My favorite show on TV is The Voice. I was watching it recently and a contestant, talking about how his dreams were on the verge of coming true, said, “You can do anything you put your mind to.” This is an oft repeated phrase in North American culture, meant to motivate people to great heights, but it’s only partially true. Can we do anything we put our minds to? Strictly speaking, no. I can’t touch my nose with my tongue. I can’t wiggle my ears. I purse my lips and blow and no whistle comes forth. EVER. I can’t keep a hula hoop swiveling about my hips and I try every time I come across one, much to the amusement of those around me. I can’t find my missing socks. I can’t command the weather and this is a sore spot for me. I can’t change another person and I’ve learned it’s not advisable to try, because it ends badly. I can’t stop myself from getting old, shriveling up like a pea with freezer burn, and dying. I can’t see with my eyes closed. Now I’m just being ridiculous, but maybe not. Words have power. Why don’t we say what we mean? Why would we want to set people up for failure? Continue reading “What Can You Do?”
My Prayer for 2021:
I believe it was March 2019, Pre-Covid. It’s all rather fuzzy. The moments are piling up and describing them in regards to when they happened is becoming more difficult, trying to extricate them from the pile is too arduous a task. Maybe it doesn’t matter. It happened regardless of when. I was staying with my sister. She had planned a get together for the young ladies of her community and had her daughter invite her friends and spread the word. She gathered poster boards, magazines, coloured papers, felts and pencils of every hue, stickers, jewels, glitter, and glue. She encouraged the girls in attendance to think about who they wanted to become and what their future might look like and make a visual representation. I live 10 hours from my sister and usually fly there. I wasn’t interested in carting an unwieldy poster board onto the plane, but I still wanted to participate in the exercise. A scaled-down version would have to do. At the beginning, my sister handed out a small, sturdy card to be used to record our thoughts and it was just what I needed. Brevity is a good thing. Something I’m not known for. 😀 When one has an excess of goals, one often doesn’t reach any of them. We must hone in on our heart’s desires and leave the periphery lie. Continue reading “I Have a Dream”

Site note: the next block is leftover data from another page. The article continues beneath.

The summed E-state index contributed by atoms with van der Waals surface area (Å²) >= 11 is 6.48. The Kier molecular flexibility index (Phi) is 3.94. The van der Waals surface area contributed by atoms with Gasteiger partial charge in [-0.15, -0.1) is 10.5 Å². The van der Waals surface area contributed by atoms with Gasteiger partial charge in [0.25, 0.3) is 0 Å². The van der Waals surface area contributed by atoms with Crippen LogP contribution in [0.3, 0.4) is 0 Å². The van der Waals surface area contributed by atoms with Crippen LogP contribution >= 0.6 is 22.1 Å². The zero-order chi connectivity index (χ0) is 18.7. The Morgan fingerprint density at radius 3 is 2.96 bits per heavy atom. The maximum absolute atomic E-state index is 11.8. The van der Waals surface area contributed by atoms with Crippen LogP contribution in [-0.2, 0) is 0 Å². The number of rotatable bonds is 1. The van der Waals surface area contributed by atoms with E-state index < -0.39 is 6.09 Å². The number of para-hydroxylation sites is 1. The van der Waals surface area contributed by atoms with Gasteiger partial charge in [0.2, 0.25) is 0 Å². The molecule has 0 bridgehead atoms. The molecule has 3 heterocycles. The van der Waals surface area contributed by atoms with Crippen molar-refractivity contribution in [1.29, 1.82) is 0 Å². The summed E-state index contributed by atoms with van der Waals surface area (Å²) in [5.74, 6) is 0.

I’m giving up Social Media. After a good and maybe not so good 10 years or more of posting, scrolling, skimming, perusing, liking, and commenting on Facebook, Twitter, and Instagram, I’m done. I’ll leave my accounts up for the purpose of contacting people. Otherwise, I’m putting my phone down.
I’ve only had a cell phone for five years. I remember the days when I left the house and the now antiquated payphone was my only means of communication. I always liked being unreachable, which is why I resisted getting a cell phone. Every day, I free floated through a beautiful, bustling collage of sights, sounds, and smells with all my senses firing. It’s a rich world we live in. It’s too bad we’re so often tuned out. Continue reading “Sayonara, Social Media”